The last several years have been quite worrisome to me, as a management side practitioner, on the issue of USDOL agency-initiated liquidated damages assessments. It used to be that only when the USDOL took an entity to court did it seek liquidated damages. Then, some years ago, during the Obama Administration, the agency began seeking liquidated (i.e. double) damages. This was a big hammer for the agency and one that it utilized in almost a routine manner. Well, things have changed. For the better.

The USDOL has now issued a Field Assistance Bulletin (“FAB”) on June 24, 2020 in which it stated that it “will no longer pursue pre-litigation liquidated damages as its default policy from employers in addition to any back wages found due in its administratively resolved investigations.” This is a great thing for employers and I believe it is not only right, but it is the fair thing to do.

The point is that the statute does not dictate that liquidated damages be imposed in every case. Although the statute allows for and provides for the seeking of such damages, it is not a mandate. It is also unclear whether this remedy is/was appropriate before a litigation had ensued. That has not precluded the agency, however, from imposing these damages in almost all cases, without (it seems) an analysis or a statement of reasons how the employer’s lapses showed evidence of bad faith or willfulness. . The agency did this as a hammer to “convince” employers to settle quickly for the “original” amount or face the looming specter of double damages. Many employers would accept this situation, rather than risk litigating the case because that, just on fees alone, would be a protracted and daunting proposition.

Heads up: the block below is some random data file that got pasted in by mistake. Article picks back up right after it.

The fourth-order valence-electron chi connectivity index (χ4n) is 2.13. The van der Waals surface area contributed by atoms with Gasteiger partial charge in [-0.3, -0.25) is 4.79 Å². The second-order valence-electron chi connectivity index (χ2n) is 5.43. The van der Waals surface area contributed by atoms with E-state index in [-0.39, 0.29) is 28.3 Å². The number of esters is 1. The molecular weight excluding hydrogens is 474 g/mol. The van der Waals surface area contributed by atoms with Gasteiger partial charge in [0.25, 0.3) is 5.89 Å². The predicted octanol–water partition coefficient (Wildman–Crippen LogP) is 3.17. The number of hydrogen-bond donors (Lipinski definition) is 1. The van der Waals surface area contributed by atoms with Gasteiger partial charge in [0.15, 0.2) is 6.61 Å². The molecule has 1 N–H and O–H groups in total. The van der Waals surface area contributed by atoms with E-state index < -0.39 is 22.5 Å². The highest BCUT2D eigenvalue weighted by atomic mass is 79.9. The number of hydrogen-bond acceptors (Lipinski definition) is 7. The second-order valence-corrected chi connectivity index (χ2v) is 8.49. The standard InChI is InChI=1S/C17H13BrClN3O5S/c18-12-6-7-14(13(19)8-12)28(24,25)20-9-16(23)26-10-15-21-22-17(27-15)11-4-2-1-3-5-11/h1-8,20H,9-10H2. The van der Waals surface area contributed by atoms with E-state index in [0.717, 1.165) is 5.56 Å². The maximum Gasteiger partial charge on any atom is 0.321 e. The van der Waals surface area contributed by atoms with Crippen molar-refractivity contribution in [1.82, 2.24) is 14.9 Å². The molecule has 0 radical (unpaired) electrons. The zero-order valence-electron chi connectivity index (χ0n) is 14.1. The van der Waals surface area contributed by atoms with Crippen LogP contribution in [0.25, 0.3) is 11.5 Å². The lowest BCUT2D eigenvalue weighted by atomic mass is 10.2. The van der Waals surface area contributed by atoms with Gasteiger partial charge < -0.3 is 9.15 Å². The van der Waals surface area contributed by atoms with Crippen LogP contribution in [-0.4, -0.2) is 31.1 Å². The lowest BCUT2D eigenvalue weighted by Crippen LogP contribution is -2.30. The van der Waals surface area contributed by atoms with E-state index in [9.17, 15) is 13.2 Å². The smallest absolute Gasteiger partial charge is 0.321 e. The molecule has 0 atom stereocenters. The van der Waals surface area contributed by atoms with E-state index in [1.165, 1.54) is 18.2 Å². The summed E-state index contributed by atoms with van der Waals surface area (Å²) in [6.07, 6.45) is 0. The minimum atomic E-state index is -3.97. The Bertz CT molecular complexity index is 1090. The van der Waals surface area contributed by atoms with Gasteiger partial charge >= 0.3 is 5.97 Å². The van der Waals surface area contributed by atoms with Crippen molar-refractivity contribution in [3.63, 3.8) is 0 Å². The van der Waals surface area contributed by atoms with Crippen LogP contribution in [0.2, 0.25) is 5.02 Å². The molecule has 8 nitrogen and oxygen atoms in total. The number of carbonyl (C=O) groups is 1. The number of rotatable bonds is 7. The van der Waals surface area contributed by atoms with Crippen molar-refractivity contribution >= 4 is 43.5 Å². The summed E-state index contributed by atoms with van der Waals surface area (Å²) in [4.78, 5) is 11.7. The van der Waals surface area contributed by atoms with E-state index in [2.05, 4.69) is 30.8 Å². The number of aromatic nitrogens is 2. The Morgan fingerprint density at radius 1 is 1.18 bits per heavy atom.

So, going forward, the agency will not assess liquidated damages unless there is a showing of bad faith or willfulness. Equally important, if the employer is a first-time offender or if the matter involves interpretation of white collar exemption issues and doctrine, no liquidated damages will be assessed. Last, but not by any means least, the agency (e.g. field office) will need to receive the approval from of the Wage & Hour Division Administrator and the Solicitor of Labor.

The Takeaway

As I said, this is right and fair. I am glad to hear this applies to first time offenders and to audits involving exemption issues, which are often murky, especially the administrative exemptions. Of the 300 employers I have defended in DOL audits and investigations, many of the cases involved exemption and I am truly glad to understand that such employers will not face liquidated damages in the future. As good a day as this is, employers beware. If Biden wins, things may revert.

The FAB became effective yesterday. Glory be the day!